During this same year, 1803, the British Government, moved by fears of a French occupation, had resolved to form a settlement on the shores of Port Phillip. Accordingly David Collins, who had been judge-advocate at Sydney, but had taken a trip to England, was chosen to be Lieutenant-Governor of the new colony, and was despatched with 307 convicts, 24 wives of convicts, 51 soldiers, and 13 free settlers, on board two ships, the Calcutta and the Ocean. Collins had made an effort to form a settlement at Port Phillip, on a sandy shore, near the site of Sorrento, but had grown disgusted with the place; and early in 1804 he carried off all the people, and resolved to abandon Port Phillip in favour of the Derwent. He landed at Risdon on the 15th February, and, after a short examination, came to the conclusion that the situation was unsuitable. Next day he went in search of a better place, and chose a little bay on the opposite side, some six miles nearer the mouth of the estuary, and thither the whole settlement was soon after removed. There, at the very foot of the lofty Mount Wellington, Hobart Town began to grow in its new situation. Houses were rapidly erected; most of them consisted of posts stuck in the ground, interwoven with twigs of wattle trees, and then daubed over with mud.
The chimneys were built of stones and turf, and the roofs were thatched with grass. Whilst the new town was growing, a party of convicts and soldiers was still busy on the little farms at Risdon, and early in May they had a most unfortunate affray with the natives. A party of two or three hundred blacks, who were travelling southward, came suddenly in sight of the white men and their habitations. These were the first Europeans whom they had seen, and they became much excited at the strange spectacle. While they were shouting and gesticulating, the Englishmen thought they were preparing for an attack and fired upon them. The blacks fled and the white men pursued them, killing about thirty of the unfortunate natives. Thus was begun a long warfare, which ended only with the complete extinction of the native races.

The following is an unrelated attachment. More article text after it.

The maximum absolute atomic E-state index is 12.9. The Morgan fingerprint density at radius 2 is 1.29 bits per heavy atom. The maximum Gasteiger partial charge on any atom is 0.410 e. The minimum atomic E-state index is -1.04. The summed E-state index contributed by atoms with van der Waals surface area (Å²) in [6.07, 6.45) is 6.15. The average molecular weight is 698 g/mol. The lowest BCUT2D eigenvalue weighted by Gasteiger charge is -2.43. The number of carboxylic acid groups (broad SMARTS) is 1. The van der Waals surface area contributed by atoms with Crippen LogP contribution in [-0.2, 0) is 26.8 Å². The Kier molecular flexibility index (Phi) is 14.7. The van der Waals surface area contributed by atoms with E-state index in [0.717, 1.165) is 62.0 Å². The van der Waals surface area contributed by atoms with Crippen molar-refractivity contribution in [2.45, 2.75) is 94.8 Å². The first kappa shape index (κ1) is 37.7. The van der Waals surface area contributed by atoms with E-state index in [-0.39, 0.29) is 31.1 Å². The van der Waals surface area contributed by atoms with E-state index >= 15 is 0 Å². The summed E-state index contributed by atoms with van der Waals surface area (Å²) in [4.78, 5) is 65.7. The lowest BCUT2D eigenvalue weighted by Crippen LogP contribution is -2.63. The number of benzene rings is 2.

Colonel William Patterson, Governor of North 1804 – 1808
Next year, 1804, the Sydney Government sent another party of convicts, under Colonel Patterson, to found a colony in the north of Tasmania. The position selected was near the entrance to Port Dalrymple; and here, for eight years, a small settlement continued to exist in an independent state, until, in 1812, it was placed under the charge of the Governor at Hobart Town.
Death Of Governor Collins
The colony at the latter place was meanwhile slowly establishing itself; and in 1808, when Bligh visited it after his expulsion from Sydney, he found the little township with quite a settled and comfortable appearance. In 1810 it lost its amiable and warm-hearted Governor. While calmly and cheerfully conversing with a friend, Mr. Collins fell back dead in his chair. He was a man of a good and kindly nature, a little vain and self-important, but earnest and upright, and possessed of very fair abilities. The distinguished part he played in the early colonisation of Australia will always render him a prominent person in our history.